Reader: “the glory of the Lord will be revealed,”
Response: “and all people will see it together.”
Scripture: Isaiah 40:1-11
“Comfort, comfort my people,”
says your God.
“Speak tenderly to Jerusalem.
Tell her that her sad days are gone
and her sins are pardoned.
Yes, the Lord has punished her twice over
for all her sins.”
Listen! It’s the voice of someone shouting,
“Clear the way through the wilderness
for the Lord!
Make a straight highway through the wasteland
for our God!
“Comfort Ye, My People”
https://www.youtube.com/watch?v=Z5etTCdfDic Robert Shaw Chorale,
Fill in the valleys,
and level the mountains and hills.
Straighten the curves,
and smooth out the rough places.
https://www.youtube.com/watch?v=utMK44ZaOoA Jon Humphrey and Atlanta Symphony
Then the glory of the Lord will be revealed,
and all people will see it together.
The Lord has spoken!”
https://www.youtube.com/watch?v=vUNWVSNhc7A Gramophone Chorus wow!
A voice said, “Shout!”
I asked, “What should I shout?”
“Shout that people are like the grass.
Their beauty fades as quickly
as the flowers in a field.
The grass withers and the flowers fade
beneath the breath of the Lord.
And so it is with people.
The grass withers and the flowers fade,
but the word of our God stands forever.”
O Zion, messenger of good news,
shout from the mountaintops!
Shout it louder, O Jerusalem.
Shout, and do not be afraid.
Tell the towns of Judah,
“Your God is coming!”
Yes, the Sovereign Lord is coming in power.
He will rule with a powerful arm.
See, he brings his reward with him as he comes.
He will feed his flock like a shepherd.
He will carry the lambs in his arms,
holding them close to his heart.
He will gently lead the mother sheep with their young.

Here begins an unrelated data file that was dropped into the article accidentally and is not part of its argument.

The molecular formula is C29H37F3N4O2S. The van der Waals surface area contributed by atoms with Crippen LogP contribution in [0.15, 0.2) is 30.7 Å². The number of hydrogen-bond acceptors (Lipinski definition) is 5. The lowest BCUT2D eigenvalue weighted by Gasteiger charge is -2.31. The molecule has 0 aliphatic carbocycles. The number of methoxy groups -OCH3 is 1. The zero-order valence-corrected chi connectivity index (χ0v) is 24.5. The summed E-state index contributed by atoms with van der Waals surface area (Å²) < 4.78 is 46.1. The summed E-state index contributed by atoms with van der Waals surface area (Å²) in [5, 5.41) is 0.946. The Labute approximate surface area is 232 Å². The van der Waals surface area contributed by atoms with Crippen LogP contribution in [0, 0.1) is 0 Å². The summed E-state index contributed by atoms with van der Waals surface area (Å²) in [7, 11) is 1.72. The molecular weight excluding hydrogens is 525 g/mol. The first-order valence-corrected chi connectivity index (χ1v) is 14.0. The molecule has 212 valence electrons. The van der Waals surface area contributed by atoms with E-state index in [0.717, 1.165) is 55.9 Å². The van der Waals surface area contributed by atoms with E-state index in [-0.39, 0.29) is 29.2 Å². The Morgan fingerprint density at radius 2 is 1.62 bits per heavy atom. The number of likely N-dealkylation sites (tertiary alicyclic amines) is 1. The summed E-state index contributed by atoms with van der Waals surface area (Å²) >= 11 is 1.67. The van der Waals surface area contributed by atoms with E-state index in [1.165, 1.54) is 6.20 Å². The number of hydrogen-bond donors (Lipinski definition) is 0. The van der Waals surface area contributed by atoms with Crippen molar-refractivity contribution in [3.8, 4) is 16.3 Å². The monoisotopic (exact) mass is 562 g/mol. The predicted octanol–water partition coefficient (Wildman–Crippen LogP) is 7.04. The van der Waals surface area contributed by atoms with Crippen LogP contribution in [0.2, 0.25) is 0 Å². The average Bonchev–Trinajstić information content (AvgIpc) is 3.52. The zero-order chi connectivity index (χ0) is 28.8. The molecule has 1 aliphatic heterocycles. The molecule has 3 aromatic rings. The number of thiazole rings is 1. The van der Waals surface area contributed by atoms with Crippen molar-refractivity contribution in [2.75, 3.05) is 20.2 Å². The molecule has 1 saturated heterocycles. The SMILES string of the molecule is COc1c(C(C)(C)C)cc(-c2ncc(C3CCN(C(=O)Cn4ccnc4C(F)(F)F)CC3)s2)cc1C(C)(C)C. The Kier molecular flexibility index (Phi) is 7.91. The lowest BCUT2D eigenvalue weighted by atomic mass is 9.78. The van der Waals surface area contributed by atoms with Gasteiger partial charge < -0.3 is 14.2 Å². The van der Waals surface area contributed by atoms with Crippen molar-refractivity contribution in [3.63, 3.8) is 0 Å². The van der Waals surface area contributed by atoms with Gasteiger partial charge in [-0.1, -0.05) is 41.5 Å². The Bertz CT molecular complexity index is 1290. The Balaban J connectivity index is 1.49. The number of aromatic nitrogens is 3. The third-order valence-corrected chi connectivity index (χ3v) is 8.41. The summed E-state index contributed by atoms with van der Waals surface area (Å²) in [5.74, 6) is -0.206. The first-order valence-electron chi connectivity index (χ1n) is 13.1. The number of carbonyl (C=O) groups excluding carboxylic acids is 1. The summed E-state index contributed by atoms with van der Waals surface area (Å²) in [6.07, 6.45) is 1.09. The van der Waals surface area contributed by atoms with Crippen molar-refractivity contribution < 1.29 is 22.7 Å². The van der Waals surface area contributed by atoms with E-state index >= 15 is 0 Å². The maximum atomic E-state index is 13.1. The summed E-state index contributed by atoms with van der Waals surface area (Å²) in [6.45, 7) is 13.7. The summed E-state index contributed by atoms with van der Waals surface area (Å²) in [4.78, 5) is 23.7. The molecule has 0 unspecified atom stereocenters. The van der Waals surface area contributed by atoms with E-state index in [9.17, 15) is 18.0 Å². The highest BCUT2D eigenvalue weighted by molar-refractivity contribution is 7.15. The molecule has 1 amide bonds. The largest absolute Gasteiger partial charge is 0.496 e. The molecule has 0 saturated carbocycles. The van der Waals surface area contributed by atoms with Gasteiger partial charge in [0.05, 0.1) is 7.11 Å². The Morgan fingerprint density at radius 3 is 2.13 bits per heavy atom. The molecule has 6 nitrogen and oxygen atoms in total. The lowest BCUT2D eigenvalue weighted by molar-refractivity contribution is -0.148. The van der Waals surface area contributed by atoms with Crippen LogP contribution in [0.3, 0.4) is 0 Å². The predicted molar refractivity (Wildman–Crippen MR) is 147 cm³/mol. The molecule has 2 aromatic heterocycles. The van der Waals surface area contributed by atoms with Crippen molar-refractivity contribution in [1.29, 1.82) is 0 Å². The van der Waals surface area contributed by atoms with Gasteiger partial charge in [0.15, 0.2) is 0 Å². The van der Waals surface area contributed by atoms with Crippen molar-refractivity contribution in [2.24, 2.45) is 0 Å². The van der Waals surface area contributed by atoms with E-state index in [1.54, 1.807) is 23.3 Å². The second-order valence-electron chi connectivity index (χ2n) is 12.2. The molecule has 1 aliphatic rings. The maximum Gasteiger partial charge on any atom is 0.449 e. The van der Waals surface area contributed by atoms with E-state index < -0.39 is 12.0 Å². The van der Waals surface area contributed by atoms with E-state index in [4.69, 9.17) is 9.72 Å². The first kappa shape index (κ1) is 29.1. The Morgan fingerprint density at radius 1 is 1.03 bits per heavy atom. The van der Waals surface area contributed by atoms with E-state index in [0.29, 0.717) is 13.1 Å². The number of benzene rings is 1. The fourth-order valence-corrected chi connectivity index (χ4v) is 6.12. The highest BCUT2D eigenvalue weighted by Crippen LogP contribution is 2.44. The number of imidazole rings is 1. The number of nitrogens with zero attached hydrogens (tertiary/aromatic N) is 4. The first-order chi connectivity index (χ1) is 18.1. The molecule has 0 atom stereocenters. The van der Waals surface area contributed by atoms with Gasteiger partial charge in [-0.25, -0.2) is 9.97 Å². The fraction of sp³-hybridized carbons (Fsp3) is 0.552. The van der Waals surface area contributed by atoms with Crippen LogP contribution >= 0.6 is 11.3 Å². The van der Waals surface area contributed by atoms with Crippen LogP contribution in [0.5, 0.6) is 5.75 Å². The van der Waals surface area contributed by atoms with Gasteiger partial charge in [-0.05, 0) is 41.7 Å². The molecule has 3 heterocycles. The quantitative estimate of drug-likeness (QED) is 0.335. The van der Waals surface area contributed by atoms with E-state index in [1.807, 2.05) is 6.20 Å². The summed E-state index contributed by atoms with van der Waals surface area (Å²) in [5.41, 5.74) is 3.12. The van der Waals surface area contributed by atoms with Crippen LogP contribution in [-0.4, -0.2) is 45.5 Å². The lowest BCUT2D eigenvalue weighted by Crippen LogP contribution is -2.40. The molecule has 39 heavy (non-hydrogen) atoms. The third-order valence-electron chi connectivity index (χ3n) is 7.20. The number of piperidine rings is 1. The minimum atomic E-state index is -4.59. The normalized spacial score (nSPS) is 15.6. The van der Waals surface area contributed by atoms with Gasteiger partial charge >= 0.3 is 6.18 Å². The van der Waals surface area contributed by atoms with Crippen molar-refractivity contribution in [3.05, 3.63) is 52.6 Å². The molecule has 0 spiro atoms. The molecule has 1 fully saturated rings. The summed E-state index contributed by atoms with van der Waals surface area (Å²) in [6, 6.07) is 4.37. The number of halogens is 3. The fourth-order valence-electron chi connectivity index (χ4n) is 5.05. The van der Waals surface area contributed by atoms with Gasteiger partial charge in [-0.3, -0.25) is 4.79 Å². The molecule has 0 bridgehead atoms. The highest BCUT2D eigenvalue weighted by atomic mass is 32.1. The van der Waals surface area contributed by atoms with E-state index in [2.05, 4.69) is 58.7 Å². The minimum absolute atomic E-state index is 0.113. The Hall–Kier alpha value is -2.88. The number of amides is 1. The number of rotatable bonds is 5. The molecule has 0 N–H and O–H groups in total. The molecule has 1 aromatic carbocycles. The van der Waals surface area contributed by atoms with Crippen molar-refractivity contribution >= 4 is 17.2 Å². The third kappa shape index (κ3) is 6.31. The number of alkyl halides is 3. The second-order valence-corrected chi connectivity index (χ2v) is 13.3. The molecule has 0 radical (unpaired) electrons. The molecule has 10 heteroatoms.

https://www.youtube.com/watch?v=l-bAXm-A3Ls Barbara Bonney
Reader: “The prophetic words of Isaiah. . .”
Response: “The Lord is coming.”
One would be hard pressed to find a section of Scripture where nearly every verse has been set to music. Such is the case with this portion. Beginning with Isaiah chapter forty, we have a prophetic voice speaking to what is yet to happen. These are recognized as the words of John the Baptist proclaiming the coming of the Messiah. But they are words that also apply to the coming age when Christ returns and makes all things new. The world as we know it will be redeemed. All things will be made new. In our present state, we are unable to see, comprehend, or even imagine God’s new creation. There is a faint hint, at least it begins to move us to see things differently in C. S. Lewis’ little book, “The Great Divorce.” In it, redeemed things have different “physical” properties, the description of which we have no parallels in this world. Isaiah speaks of the realities of this world. The grass withers and fades; it’s beauty fleeting. As I write this in the early days of October, I’m sitting in a little library in Eureka, Illinois, looking out the window at the beautiful dark green grass knowing that in a few short weeks it will be dead, brown and frozen. The leaves are beginning to turn and we are moving ever closer to the coming of the Lord. Some of you are thinking, “No, you are just getting ready for another winter and the cycle goes on.” That’s actually not true. The unique and great thing of the coming kingdom of which Isaiah speaks above, is that God’s time is not circular, but rather has a beginning, middle, and ending. The coming of the Savior, his mission, and return to his Father was real and part of this long progression to the end when he will make all things new. The glory of the Lord will be revealed and all people will see it. The Lord has said so! Look for that opportunity to tell the good news as you go through this day.
Music: See Above Selections
Now unto him that is able to keep you from falling, and to present you faultless before the presence of his glory with exceeding joy, to the only wise God our Savior, be glory and majesty, dominion and power, both now and forever, and until the Lord comes again. Amen.
―Jude, a son of Mary and Joseph and the earthly brother of Jesus